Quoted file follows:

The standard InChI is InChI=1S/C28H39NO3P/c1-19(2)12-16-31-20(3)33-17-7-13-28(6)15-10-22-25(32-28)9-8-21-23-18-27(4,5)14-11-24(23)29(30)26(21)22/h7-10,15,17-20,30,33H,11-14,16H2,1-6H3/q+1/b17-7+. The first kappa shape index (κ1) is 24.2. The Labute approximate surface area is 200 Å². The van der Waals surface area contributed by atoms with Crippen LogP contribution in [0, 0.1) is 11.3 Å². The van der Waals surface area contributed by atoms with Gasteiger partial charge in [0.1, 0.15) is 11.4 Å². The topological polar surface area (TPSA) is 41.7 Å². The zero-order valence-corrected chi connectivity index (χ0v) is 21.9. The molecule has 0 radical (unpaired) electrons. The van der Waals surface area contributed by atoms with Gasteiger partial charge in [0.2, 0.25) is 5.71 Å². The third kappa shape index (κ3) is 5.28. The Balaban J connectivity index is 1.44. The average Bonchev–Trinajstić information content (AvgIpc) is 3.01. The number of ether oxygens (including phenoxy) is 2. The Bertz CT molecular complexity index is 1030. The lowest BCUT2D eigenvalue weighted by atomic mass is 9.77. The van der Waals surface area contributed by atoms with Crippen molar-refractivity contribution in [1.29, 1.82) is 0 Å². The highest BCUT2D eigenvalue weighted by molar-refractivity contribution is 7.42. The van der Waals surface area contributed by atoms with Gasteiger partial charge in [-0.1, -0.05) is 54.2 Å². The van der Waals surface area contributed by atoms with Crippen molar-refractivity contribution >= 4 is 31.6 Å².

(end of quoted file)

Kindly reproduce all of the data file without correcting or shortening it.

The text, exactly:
The standard InChI is InChI=1S/C28H39NO3P/c1-19(2)12-16-31-20(3)33-17-7-13-28(6)15-10-22-25(32-28)9-8-21-23-18-27(4,5)14-11-24(23)29(30)26(21)22/h7-10,15,17-20,30,33H,11-14,16H2,1-6H3/q+1/b17-7+. The first kappa shape index (κ1) is 24.2. The Labute approximate surface area is 200 Å². The van der Waals surface area contributed by atoms with Crippen LogP contribution in [0, 0.1) is 11.3 Å². The van der Waals surface area contributed by atoms with Gasteiger partial charge in [0.1, 0.15) is 11.4 Å². The topological polar surface area (TPSA) is 41.7 Å². The zero-order valence-corrected chi connectivity index (χ0v) is 21.9. The molecule has 0 radical (unpaired) electrons. The van der Waals surface area contributed by atoms with Gasteiger partial charge in [0.2, 0.25) is 5.71 Å². The third kappa shape index (κ3) is 5.28. The Balaban J connectivity index is 1.44. The average Bonchev–Trinajstić information content (AvgIpc) is 3.01. The number of ether oxygens (including phenoxy) is 2. The Bertz CT molecular complexity index is 1030. The lowest BCUT2D eigenvalue weighted by atomic mass is 9.77. The van der Waals surface area contributed by atoms with Crippen molar-refractivity contribution in [1.29, 1.82) is 0 Å². The highest BCUT2D eigenvalue weighted by molar-refractivity contribution is 7.42. The van der Waals surface area contributed by atoms with Gasteiger partial charge in [-0.1, -0.05) is 54.2 Å². The van der Waals surface area contributed by atoms with Crippen molar-refractivity contribution >= 4 is 31.6 Å².